Heroic Fraternities: How College Men Can Save Universities and America
By Anthony B. Bradley.
Wipf and Stock, 2023.
Paperback, 222 pages, $30.
Reviewed by Jared Zimmerer.
“Hard times create strong men. Strong men create good times. Good times create weak men. And, weak men create hard times.”
― G. Michael Hopf, Those Who Remain
We are, without a doubt, in hard times. From economics to religion, politics to family life, the long-standing institutional norms have broken into self-referential options without any sense of direction. The ordered cosmos has unraveled and left the natives restless. Within this anxiety, young men have been robbed of what their masculinity is supposed to give: purpose. Warren Farrell explains in The Boy Crisis: Why Our Boys Are Struggling and What We Can Do About It that the many tragedies men commit today—mass shootings, violent crime, and suicide—are attributable to the “purpose void” in which they find themselves. As Anthony Bradley writes in Heroic Fraternities, “Too many young men have no idea why their life matters beyond getting a job and making money.” Due to the recent history of male behavior, the crisis of missing fathers, and the cultural shift away from the constant threat of danger to family or tribe, young boys have been given no clear direction in this significant evolutionary turn. Bradley believes, and I heartily agree, that we need to take a hard look at the institutional opportunities that still exist to encourage boys to become men of heroic virtue. One of those organizations is the classic Greek fraternity.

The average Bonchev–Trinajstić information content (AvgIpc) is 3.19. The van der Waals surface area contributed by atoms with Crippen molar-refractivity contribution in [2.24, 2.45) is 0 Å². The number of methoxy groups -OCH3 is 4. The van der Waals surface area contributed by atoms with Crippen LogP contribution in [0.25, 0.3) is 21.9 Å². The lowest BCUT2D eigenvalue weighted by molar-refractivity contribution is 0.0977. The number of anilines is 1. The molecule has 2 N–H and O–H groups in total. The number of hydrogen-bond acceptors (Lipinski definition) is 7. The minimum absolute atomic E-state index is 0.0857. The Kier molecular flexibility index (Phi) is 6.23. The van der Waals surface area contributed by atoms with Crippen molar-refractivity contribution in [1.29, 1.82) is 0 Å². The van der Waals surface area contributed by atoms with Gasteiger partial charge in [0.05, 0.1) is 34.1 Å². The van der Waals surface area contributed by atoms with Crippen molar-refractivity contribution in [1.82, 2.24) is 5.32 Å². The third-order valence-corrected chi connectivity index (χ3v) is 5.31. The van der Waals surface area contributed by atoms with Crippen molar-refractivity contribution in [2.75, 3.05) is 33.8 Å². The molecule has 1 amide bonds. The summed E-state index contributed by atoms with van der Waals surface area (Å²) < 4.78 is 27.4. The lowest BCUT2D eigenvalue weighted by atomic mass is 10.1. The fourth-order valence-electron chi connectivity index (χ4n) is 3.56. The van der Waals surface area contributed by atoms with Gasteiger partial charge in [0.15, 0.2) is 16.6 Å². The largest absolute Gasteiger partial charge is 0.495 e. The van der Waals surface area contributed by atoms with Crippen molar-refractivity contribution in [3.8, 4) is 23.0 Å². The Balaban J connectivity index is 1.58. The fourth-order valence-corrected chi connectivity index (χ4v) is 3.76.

One would be hard-pressed to find many people defending the college “frat” today. In recent decades, numerous stories have exposed an undercurrent of malicious behavior in the “frat boy” world. Rape, life-threatening hazing, racism, and other serious problems have led to a call to abolish Greek life. However, Bradley offers a different perspective. Without ignoring the real issues (he starts the book by taking them head-on), he firmly believes that fraternities offer “an outstanding opportunity to provide a realistic solution.” He distinguishes between the sickness of frat boy culture and the fraternity that calls men to a higher sense of purpose and meaning. The “Peter Pan” fraternity of “disordered masculinity” usually has a combination of traits of three types of men: self-serving, self-centered, and self-preserving. This hyper-focus on the self is the opposite of the traditional role of masculinity.